Terri Proud, Arizona State Representative, Explains Abortion Email

GOP Lawmaker Explains Why Women Should Be Required To Watch Abortion

A Republican lawmaker in Arizona said Tuesday that she thinks abortion providers are dishonest with women about the procedure and that is why she emailed a constituent that she would like to require women to watch an abortion before having one.

State Rep. Terri Proud (R-Tucson) said in a statement Tuesday that "the abortion industry" has been "selling abortions" and that she would like to look at the health and safety of women. The statement responds to an email Proud sent to a constituent, saying that women should be required to watch an abortion before they receive the procedure.

"For too long, Planned Parenthood and the abortion industry have placed selling abortions above the health and safety of women," Proud said in the statement, sent by her office from her state email account. "My message to a constituent last week emphasized my concerns with how abortion providers have not been honest with women about the realities of abortion, and the short and long-term risks of this dangerous surgical procedure."

Proud -- who described herself as a "pro-life legislator" -- reiterated her support for several bills that have passed in Arizona, including a 24-hour waiting period before receiving an abortion and requiring a woman to receive an ultrasound before receiving an abortion. She said both laws are "steps in the right direction for our state."

"I'm thankful to be a part of a state legislature that has taken bold action in recent years to protect women and preborn children," Proud said in the statement.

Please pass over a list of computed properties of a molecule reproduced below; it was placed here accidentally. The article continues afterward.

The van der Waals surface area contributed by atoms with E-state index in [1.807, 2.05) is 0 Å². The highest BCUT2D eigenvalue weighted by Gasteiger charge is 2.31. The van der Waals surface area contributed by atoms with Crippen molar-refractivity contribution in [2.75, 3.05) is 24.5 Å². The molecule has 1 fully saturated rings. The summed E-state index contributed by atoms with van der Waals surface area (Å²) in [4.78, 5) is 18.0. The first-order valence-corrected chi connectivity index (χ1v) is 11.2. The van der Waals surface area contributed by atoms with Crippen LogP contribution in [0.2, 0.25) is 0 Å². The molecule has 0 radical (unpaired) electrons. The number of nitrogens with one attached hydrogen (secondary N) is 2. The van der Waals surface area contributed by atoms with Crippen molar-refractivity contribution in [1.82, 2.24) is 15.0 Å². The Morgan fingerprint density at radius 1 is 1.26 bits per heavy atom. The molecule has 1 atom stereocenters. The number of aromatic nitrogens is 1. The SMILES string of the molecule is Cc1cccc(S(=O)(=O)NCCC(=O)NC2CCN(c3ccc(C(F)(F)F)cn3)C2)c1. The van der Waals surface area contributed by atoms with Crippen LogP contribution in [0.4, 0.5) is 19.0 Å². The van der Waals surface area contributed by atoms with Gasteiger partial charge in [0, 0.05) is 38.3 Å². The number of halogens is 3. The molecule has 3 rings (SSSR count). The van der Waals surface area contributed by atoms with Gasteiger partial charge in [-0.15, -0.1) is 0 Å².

Proud did not directly address the abortion-watching email, or the bill that provoked the email, which would make abortions after the 20th week of pregnancy illegal in Arizona.

Proud's original email was published Monday afternoon on a political blog on the Arizona Republic's website and called for the abortion-watching provision. The email answered a constituent who had emailed Proud to urge her to vote against the bill. The email was sent from Proud's state account and was unedited.

"Personally I'd like to make a law that mandates a woman watch an abortion being performed prior to having a "surgical procedure". If it's not a life it shouldn't matter, if it doesn't harm a woman then she shouldn't care, and don't we want more transparency and education in the medical profession anyway? We demand it everywhere else.

Until the dead child can tell me that she/he does not feel any pain -- I have no intentions of clearing the conscience of the living - I will be voting YES."

The email immediately touched off a firestorm from Arizona Democrats, with Rep. Matt Heinz (D-Tucson) describing the email as a "hodgepodge of crazy." Heinz, a physician, said the email showed that Proud did not realize that there are laws to prevent audiences at surgical procedures.

House Minority Leader Chad Campbell (D-Phoenix), who had described the email "going off the deep end," said it could be Proud -- one of Arizona's more conservative legislators -- showing a liberal side.

"Talk about big government, that's the epitome of big government," Campbell said Tuesday to HuffPost. "This is getting out of hand."

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